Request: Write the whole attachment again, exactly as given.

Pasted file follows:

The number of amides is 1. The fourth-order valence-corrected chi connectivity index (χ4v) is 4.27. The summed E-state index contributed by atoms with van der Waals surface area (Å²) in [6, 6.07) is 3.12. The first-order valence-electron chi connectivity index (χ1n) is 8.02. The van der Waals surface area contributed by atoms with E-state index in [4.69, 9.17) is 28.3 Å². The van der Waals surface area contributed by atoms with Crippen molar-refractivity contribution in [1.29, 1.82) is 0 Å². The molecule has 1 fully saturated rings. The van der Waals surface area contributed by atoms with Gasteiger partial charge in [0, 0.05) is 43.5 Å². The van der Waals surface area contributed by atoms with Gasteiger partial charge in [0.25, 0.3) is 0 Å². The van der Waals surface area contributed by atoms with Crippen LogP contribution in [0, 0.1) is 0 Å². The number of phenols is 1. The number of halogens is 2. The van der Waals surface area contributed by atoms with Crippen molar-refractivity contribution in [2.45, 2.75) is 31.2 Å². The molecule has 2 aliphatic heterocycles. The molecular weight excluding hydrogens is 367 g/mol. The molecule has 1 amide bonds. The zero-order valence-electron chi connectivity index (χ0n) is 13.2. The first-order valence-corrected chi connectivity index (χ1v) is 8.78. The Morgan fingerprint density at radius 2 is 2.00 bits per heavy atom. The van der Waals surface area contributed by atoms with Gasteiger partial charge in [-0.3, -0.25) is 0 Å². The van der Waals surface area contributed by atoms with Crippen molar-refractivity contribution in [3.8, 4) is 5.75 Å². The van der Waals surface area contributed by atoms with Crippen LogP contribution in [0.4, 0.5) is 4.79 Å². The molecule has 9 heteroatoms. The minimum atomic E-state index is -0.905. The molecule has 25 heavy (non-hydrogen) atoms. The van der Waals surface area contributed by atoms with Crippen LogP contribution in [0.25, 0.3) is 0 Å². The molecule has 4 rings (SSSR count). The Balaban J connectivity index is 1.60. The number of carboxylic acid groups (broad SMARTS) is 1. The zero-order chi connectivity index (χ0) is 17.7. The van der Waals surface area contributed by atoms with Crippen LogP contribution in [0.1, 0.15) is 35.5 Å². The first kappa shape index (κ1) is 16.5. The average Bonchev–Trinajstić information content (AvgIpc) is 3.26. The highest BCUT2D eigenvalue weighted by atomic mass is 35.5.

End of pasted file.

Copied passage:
The number of amides is 1. The fourth-order valence-corrected chi connectivity index (χ4v) is 4.27. The summed E-state index contributed by atoms with van der Waals surface area (Å²) in [6, 6.07) is 3.12. The first-order valence-electron chi connectivity index (χ1n) is 8.02. The van der Waals surface area contributed by atoms with E-state index in [4.69, 9.17) is 28.3 Å². The van der Waals surface area contributed by atoms with Crippen molar-refractivity contribution in [1.29, 1.82) is 0 Å². The molecule has 1 fully saturated rings. The van der Waals surface area contributed by atoms with Gasteiger partial charge in [0, 0.05) is 43.5 Å². The van der Waals surface area contributed by atoms with Gasteiger partial charge in [0.25, 0.3) is 0 Å². The van der Waals surface area contributed by atoms with Crippen LogP contribution in [0, 0.1) is 0 Å². The number of phenols is 1. The number of halogens is 2. The van der Waals surface area contributed by atoms with Crippen molar-refractivity contribution in [2.45, 2.75) is 31.2 Å². The molecule has 2 aliphatic heterocycles. The molecular weight excluding hydrogens is 367 g/mol. The molecule has 1 amide bonds. The zero-order valence-electron chi connectivity index (χ0n) is 13.2. The first-order valence-corrected chi connectivity index (χ1v) is 8.78. The Morgan fingerprint density at radius 2 is 2.00 bits per heavy atom. The van der Waals surface area contributed by atoms with Gasteiger partial charge in [-0.3, -0.25) is 0 Å². The van der Waals surface area contributed by atoms with Crippen molar-refractivity contribution in [3.8, 4) is 5.75 Å². The van der Waals surface area contributed by atoms with Crippen LogP contribution in [0.4, 0.5) is 4.79 Å². The molecule has 9 heteroatoms. The minimum atomic E-state index is -0.905. The molecule has 25 heavy (non-hydrogen) atoms. The van der Waals surface area contributed by atoms with Crippen LogP contribution in [0.25, 0.3) is 0 Å². The molecule has 4 rings (SSSR count). The Balaban J connectivity index is 1.60. The number of carboxylic acid groups (broad SMARTS) is 1. The zero-order chi connectivity index (χ0) is 17.7. The van der Waals surface area contributed by atoms with Crippen LogP contribution in [0.1, 0.15) is 35.5 Å². The first kappa shape index (κ1) is 16.5. The average Bonchev–Trinajstić information content (AvgIpc) is 3.26. The highest BCUT2D eigenvalue weighted by atomic mass is 35.5.